Picking just one single to feature from Mouse Powell’s latest album is a challenge in of itself. The album features some choice guest spots from PHX musicians, like Jason Devore of Authority Zero and Andy Chaves of Katastro. “Coffee” mixes musings on love and sobriety with a funky beat while Sarah Robinson lends her pipes to the backing vocals to add some sass to this single. If you missed the release show for First Love, you missed out. Don’t make the same mistake on this album.

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Balkan Bump

“Aymo”

Talib Kweli just passed through Phoenix to play a show with some super cool locals (see also: Wolfzie, Tru Vonne, and Futuristic), but if you missed that one, you can enjoy his collaborative appearance on this new single from Balkan Bump. For those not currently in the know, Balkan Bump is the new musical undertaking from trumpet player, producer, Oakland resident, and ethnomusicologist Will Magid. “Aymo” was released through the artist’s on imprint, Lowtemp Music, in anticipation of his s/t debut. I’m definitely digging the Eastern European folk infusion with some Oaktown hiphop so I’m keeping watch Balkan Bump by Balkan Bump.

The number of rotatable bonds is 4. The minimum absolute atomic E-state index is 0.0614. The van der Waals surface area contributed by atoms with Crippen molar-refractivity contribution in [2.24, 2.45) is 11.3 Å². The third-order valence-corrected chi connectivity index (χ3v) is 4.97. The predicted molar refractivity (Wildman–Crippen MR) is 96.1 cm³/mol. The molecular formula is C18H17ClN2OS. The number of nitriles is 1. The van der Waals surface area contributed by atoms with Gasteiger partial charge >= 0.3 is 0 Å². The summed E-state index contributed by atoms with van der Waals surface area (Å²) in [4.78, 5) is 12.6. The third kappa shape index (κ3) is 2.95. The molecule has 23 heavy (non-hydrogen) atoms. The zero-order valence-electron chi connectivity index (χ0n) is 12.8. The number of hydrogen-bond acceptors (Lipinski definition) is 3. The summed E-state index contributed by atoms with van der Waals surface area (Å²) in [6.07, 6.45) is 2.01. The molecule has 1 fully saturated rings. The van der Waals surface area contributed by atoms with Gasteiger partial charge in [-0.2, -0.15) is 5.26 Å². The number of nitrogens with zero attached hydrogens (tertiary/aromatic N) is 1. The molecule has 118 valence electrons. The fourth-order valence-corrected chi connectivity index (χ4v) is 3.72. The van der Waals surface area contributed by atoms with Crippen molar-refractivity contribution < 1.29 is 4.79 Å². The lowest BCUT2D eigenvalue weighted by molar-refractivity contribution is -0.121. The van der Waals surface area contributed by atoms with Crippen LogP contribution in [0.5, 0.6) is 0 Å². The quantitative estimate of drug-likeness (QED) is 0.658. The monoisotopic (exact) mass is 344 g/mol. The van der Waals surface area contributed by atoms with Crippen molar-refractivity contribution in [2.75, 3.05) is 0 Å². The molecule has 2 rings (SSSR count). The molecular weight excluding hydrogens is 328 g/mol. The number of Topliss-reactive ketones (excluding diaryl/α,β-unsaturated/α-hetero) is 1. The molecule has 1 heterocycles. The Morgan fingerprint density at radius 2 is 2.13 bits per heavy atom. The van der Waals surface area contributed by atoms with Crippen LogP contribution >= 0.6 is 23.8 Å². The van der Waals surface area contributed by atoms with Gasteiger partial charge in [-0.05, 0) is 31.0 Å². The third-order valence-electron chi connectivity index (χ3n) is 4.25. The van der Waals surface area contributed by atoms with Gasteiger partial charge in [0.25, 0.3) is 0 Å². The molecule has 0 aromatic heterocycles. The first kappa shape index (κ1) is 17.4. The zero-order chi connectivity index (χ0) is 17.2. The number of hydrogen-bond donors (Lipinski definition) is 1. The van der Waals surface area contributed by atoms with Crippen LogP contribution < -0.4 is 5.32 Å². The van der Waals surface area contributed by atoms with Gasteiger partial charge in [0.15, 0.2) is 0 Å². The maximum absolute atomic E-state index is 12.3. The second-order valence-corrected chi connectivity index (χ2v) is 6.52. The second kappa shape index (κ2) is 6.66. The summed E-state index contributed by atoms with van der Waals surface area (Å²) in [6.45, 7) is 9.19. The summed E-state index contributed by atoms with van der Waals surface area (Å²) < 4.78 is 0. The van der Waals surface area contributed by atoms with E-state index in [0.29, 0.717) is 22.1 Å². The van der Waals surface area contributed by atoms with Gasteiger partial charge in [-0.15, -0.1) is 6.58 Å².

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Black One

“Breaking Infinity”

Arizona’s own Black One dropped his latest LP just in time for Xmas, but if you didn’t find a copy under your tree, you can still snag the release through Bandcamp. Breaking Infinity comes in at 13 tracks (intro included) and even features a guest spot from Random aka Mega Ran, but the title track was an early stand out for me. The production on the underlying soundscape is sharp and rich in innovative elements that break away from all those other boring beats out that get sent to us every week by way of submission. Check out “Breaking Infinity”, the single, and then score the full album over on Bandcamp to throw some support to the artist.

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Optimystical

“Heaven”

This experimental hiphop act brings you “Heaven” right from the PHX. Optimystical combines elements of soul and jazz with hiphop and then sends that sound on the Stream of Consciousness for a free-flowing vibe. I’m definitely digging this new act on the rise. You should take “Heaven” for a spin and then all you locals should make plans to catch the Optimystical experience live ASAP.